Feasibility of Energy Medicine in a Community Teaching Hospital: An Exploratory Case Series

To read full article click this link http://online.liebertpub.com/doi/full/10.1089/acm.2014.0157

Dufresne Francois, Simmons Bonnie, Vlachostergios Panagiotis J., Fleischner Zachary, Joudeh Ramsey, Blakeway Jill, and Julliard Kell. The Journal of Alternative and Complementary Medicine. June 2015, 21(6): 339-349. doi:10.1089/acm.2014.0157.


Published in Volume: 21 Issue 6: June 2, 2015
Online Ahead of Print: May 26, 2015



Background: Energy medicine (EM) derives from the theory that a subtle biologic energy can be influenced for therapeutic effect. EM practitioners may be trained within a specific tradition or work solo. Few studies have investigated the feasibility of solo-practitioner EM in hospitals.

Objective: This study investigated the feasibility of EM as provided by a solo practitioner in inpatient and emergent settings.

Design: Feasibility study, including a prospective case series.

Settings: Inpatient units and emergency department.

Outcome measures: To investigate the feasibility of EM, acceptability, demand, implementation, and practicality were assessed. Short-term clinical changes were documented by treating physicians.

Participants: Patients, employees, and family members were enrolled in the study only if study physicians expected no or slow improvement in specific symptoms. Those with secondary gains or who could not communicate perception of symptom change were excluded.

Results: EM was found to have acceptability and demand, and implementation was smooth because study procedures dovetailed with conventional clinical practice. Practicality was acceptable within the study but was low upon further application of EM because of cost of program administration. Twenty-four of 32 patients requested relief from pain. Of 50 reports of pain, 5 (10%) showed no improvement; 4 (8%), slight improvement; 3 (6%), moderate improvement; and 38 (76%), marked improvement. Twenty-one patients had issues other than pain. Of 29 non–pain-related problems, 3 (10%) showed no, 2 (7%) showed slight, 1 (4%) showed moderate, and 23 (79%) showed marked improvement. Changes during EM sessions were usually immediate.


Conclusions: This study successfully implemented EM provided by a solo practitioner in inpatient and emergent hospital settings and found that acceptability and demand justified its presence. Most patients experienced marked, immediate improvement of symptoms associated with their chief complaint. Substantial practicality issues must be addressed to implement EM clinically in a hospital, however.

Patient example 1

Patient 31 was a 45-year-old woman with a diagnosis of metastatic breast cancer since 2003. Given the progression of her disease, pain became a major morbidity. On this admission, she presented with severe upper abdominal pain that had worsened in the previous 2 days. She reported that pain intensified with movement or touching of the affected area. During EM, she lay on her bed. In the room were two medical attendings and the EM practitioner. On initial assessment, the patient stated that her abdominal pain was improved to a score of 6 of 10 since admission but that she had significant (7 of 10) mid-lower back pain. The practitioner placed his hands approximately 10 inches above her right upper abdomen for approximately 20 seconds without touching her. Immediately afterward, she rated the abdominal pain to be 0 of 10. He addressed her lower back by placing his hands several inches over her umbilicus, after which she reported a pain score of 0 of 10. The practitioner asked her about the location of the cancer and did further work on the liver area. The patient was reassessed 15 minutes later and reported a sustained relief from pain in both areas.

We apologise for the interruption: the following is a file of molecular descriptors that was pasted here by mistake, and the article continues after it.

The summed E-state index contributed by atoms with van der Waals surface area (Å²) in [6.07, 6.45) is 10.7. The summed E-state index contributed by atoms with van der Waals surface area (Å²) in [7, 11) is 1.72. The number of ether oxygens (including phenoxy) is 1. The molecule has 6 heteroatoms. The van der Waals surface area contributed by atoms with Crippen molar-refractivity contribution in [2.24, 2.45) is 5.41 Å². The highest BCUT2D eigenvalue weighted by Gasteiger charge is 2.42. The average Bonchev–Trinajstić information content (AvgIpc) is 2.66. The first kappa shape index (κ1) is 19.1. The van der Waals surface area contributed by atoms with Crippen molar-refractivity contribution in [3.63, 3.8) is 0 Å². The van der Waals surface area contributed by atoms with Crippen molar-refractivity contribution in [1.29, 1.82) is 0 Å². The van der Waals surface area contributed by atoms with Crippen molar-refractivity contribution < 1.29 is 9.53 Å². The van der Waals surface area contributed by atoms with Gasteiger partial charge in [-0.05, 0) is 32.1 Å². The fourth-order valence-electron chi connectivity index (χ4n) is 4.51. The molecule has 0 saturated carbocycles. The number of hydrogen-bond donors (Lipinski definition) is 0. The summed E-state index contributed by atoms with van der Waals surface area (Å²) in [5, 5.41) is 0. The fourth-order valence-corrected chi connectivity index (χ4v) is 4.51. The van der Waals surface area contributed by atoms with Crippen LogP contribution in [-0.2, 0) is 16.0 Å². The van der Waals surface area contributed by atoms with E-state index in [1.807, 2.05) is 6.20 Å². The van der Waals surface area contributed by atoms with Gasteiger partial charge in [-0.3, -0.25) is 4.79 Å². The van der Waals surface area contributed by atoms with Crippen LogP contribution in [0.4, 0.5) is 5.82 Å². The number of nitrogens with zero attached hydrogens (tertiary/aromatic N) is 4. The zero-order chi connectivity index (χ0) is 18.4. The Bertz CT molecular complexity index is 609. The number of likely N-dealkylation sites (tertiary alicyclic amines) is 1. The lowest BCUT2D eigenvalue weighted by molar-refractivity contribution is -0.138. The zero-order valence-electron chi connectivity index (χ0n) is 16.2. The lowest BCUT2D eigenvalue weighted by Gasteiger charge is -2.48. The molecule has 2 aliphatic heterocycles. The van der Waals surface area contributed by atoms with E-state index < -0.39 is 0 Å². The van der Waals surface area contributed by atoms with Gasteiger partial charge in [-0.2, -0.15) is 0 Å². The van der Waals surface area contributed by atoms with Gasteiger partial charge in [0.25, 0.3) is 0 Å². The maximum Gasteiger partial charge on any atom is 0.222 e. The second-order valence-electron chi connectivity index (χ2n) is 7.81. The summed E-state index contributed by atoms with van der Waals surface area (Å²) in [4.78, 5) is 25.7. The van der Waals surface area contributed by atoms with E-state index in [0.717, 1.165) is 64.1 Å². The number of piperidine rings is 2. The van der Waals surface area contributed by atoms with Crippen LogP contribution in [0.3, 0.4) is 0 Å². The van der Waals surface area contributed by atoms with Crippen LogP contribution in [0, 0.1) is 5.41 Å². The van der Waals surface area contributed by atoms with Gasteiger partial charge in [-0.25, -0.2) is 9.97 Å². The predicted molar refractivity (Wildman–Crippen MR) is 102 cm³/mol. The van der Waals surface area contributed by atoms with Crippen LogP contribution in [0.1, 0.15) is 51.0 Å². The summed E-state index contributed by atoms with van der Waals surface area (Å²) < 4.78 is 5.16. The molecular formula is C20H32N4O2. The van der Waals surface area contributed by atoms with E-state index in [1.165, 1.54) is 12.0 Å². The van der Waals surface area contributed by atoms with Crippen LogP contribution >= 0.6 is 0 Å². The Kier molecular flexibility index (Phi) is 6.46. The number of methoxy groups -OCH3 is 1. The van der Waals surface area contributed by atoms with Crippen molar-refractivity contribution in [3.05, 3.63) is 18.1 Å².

Patient example 2  

Patient 24 was a 72-year-old woman who presented to the emergency department with bilateral worsening knee pain, inability to walk, and inability to bend her knees. She had been told that she needed bilateral knee replacements, but her cardiac status contraindicated surgery. The patient arrived with her husband, who was sympathetic to her pain and frustrated by her inability to ambulate and the ineffectiveness of her pain medication. Before EM, her pain was 10 of 10 in both knees. She had less than 5 degrees of active range of motion. Passive range of motion was 3.5 degrees in the left knee and 0 degrees in the right knee. After the session, her pain was 0 of 10, and she had full active range of motion in both knees. She stood up and walked with a cane, smiling. Her husband applauded and said that he hadn't seen her do this in many years. 




The authors would like to thank EM practitioner Charlie Goldsmith for providing sessions free of charge; David Tompkins, MD, and Michael Timoney, MD, for design consultation; medical students Tanuj Sood and Melissa Qazi for assistance with data collection.

Francois Dufresne, Bonnie Simmons, Panagiotis J. Vlachostergios, Zachary Fleischner, Ramsey Joudeh and Kell Julliard.The Journal of Alternative and Complementary Medicine.Jun 2015.ahead of printhttp://doi.org/10.1089/acm.2014.0157

  • Published in Volume: 21 Issue 6: June 2, 2015

  • Online Ahead of Print:May 26, 2015


To read full article click this link http://online.liebertpub.com/doi/full/10.1089/acm.2014.0157